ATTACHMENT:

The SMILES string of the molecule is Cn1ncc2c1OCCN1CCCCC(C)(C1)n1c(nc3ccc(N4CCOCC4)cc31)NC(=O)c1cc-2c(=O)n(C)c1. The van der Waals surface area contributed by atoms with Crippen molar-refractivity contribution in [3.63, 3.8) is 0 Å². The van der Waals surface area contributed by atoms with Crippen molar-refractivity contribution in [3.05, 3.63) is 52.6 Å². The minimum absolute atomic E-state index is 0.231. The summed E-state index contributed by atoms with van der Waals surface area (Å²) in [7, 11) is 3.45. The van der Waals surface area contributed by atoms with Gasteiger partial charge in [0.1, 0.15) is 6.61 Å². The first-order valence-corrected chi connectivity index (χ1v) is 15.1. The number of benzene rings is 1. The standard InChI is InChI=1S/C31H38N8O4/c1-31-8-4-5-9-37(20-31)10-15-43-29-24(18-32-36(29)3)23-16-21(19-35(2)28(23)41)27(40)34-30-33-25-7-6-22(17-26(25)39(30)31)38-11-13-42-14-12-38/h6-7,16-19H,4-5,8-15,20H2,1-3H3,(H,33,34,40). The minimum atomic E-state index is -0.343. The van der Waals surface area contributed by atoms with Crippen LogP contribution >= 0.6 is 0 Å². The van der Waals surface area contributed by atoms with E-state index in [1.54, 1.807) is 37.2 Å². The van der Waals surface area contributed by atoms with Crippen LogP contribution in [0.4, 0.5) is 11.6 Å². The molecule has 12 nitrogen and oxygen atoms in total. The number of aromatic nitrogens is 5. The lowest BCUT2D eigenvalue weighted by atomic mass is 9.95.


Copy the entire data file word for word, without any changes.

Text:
The SMILES string of the molecule is Cn1ncc2c1OCCN1CCCCC(C)(C1)n1c(nc3ccc(N4CCOCC4)cc31)NC(=O)c1cc-2c(=O)n(C)c1. The van der Waals surface area contributed by atoms with Crippen molar-refractivity contribution in [3.63, 3.8) is 0 Å². The van der Waals surface area contributed by atoms with Crippen molar-refractivity contribution in [3.05, 3.63) is 52.6 Å². The minimum absolute atomic E-state index is 0.231. The summed E-state index contributed by atoms with van der Waals surface area (Å²) in [7, 11) is 3.45. The van der Waals surface area contributed by atoms with Gasteiger partial charge in [0.1, 0.15) is 6.61 Å². The first-order valence-corrected chi connectivity index (χ1v) is 15.1. The number of benzene rings is 1. The standard InChI is InChI=1S/C31H38N8O4/c1-31-8-4-5-9-37(20-31)10-15-43-29-24(18-32-36(29)3)23-16-21(19-35(2)28(23)41)27(40)34-30-33-25-7-6-22(17-26(25)39(30)31)38-11-13-42-14-12-38/h6-7,16-19H,4-5,8-15,20H2,1-3H3,(H,33,34,40). The minimum atomic E-state index is -0.343. The van der Waals surface area contributed by atoms with Crippen LogP contribution >= 0.6 is 0 Å². The van der Waals surface area contributed by atoms with E-state index in [1.54, 1.807) is 37.2 Å². The van der Waals surface area contributed by atoms with Crippen LogP contribution in [0.4, 0.5) is 11.6 Å². The molecule has 12 nitrogen and oxygen atoms in total. The number of aromatic nitrogens is 5. The lowest BCUT2D eigenvalue weighted by atomic mass is 9.95.